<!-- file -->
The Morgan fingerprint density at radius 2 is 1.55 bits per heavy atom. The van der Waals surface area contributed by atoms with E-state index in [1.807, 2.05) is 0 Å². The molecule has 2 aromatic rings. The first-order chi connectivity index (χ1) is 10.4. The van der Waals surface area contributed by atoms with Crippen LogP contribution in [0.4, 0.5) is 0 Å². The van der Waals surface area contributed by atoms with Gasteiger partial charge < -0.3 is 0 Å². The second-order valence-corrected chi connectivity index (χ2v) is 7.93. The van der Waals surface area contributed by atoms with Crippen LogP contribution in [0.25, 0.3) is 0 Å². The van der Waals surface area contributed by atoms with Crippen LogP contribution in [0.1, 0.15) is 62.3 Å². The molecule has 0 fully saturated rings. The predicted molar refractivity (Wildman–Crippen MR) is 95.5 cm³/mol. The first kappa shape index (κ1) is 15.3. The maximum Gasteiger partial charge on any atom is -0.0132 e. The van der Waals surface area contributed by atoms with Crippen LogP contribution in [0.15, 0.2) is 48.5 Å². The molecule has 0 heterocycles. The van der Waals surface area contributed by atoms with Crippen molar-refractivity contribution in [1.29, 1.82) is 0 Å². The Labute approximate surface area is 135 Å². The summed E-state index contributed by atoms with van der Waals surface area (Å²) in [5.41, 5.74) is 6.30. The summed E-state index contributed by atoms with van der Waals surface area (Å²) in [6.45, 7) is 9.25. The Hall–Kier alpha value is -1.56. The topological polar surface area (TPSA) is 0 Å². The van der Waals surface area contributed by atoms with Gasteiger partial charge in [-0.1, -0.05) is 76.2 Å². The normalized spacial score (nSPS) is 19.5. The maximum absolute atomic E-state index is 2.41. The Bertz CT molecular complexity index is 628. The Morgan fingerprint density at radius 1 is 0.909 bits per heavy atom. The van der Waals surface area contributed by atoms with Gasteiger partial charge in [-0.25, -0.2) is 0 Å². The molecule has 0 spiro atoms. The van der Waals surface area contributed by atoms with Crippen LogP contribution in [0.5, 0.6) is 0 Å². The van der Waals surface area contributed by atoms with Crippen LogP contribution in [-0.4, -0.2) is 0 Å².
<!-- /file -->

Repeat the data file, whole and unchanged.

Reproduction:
The Morgan fingerprint density at radius 2 is 1.55 bits per heavy atom. The van der Waals surface area contributed by atoms with E-state index in [1.807, 2.05) is 0 Å². The molecule has 2 aromatic rings. The first-order chi connectivity index (χ1) is 10.4. The van der Waals surface area contributed by atoms with Crippen LogP contribution in [0.4, 0.5) is 0 Å². The van der Waals surface area contributed by atoms with Gasteiger partial charge < -0.3 is 0 Å². The second-order valence-corrected chi connectivity index (χ2v) is 7.93. The van der Waals surface area contributed by atoms with Crippen LogP contribution in [0.25, 0.3) is 0 Å². The van der Waals surface area contributed by atoms with Crippen LogP contribution in [0.1, 0.15) is 62.3 Å². The molecule has 0 fully saturated rings. The predicted molar refractivity (Wildman–Crippen MR) is 95.5 cm³/mol. The first kappa shape index (κ1) is 15.3. The maximum Gasteiger partial charge on any atom is -0.0132 e. The van der Waals surface area contributed by atoms with Crippen LogP contribution in [0.15, 0.2) is 48.5 Å². The molecule has 0 heterocycles. The van der Waals surface area contributed by atoms with Crippen molar-refractivity contribution in [1.29, 1.82) is 0 Å². The Labute approximate surface area is 135 Å². The summed E-state index contributed by atoms with van der Waals surface area (Å²) in [5.41, 5.74) is 6.30. The summed E-state index contributed by atoms with van der Waals surface area (Å²) in [6.45, 7) is 9.25. The Hall–Kier alpha value is -1.56. The topological polar surface area (TPSA) is 0 Å². The van der Waals surface area contributed by atoms with Gasteiger partial charge in [-0.1, -0.05) is 76.2 Å². The normalized spacial score (nSPS) is 19.5. The maximum absolute atomic E-state index is 2.41. The Bertz CT molecular complexity index is 628. The Morgan fingerprint density at radius 1 is 0.909 bits per heavy atom. The van der Waals surface area contributed by atoms with Gasteiger partial charge in [-0.25, -0.2) is 0 Å². The molecule has 0 spiro atoms. The van der Waals surface area contributed by atoms with Crippen LogP contribution in [0.5, 0.6) is 0 Å². The van der Waals surface area contributed by atoms with Crippen LogP contribution in [-0.4, -0.2) is 0 Å².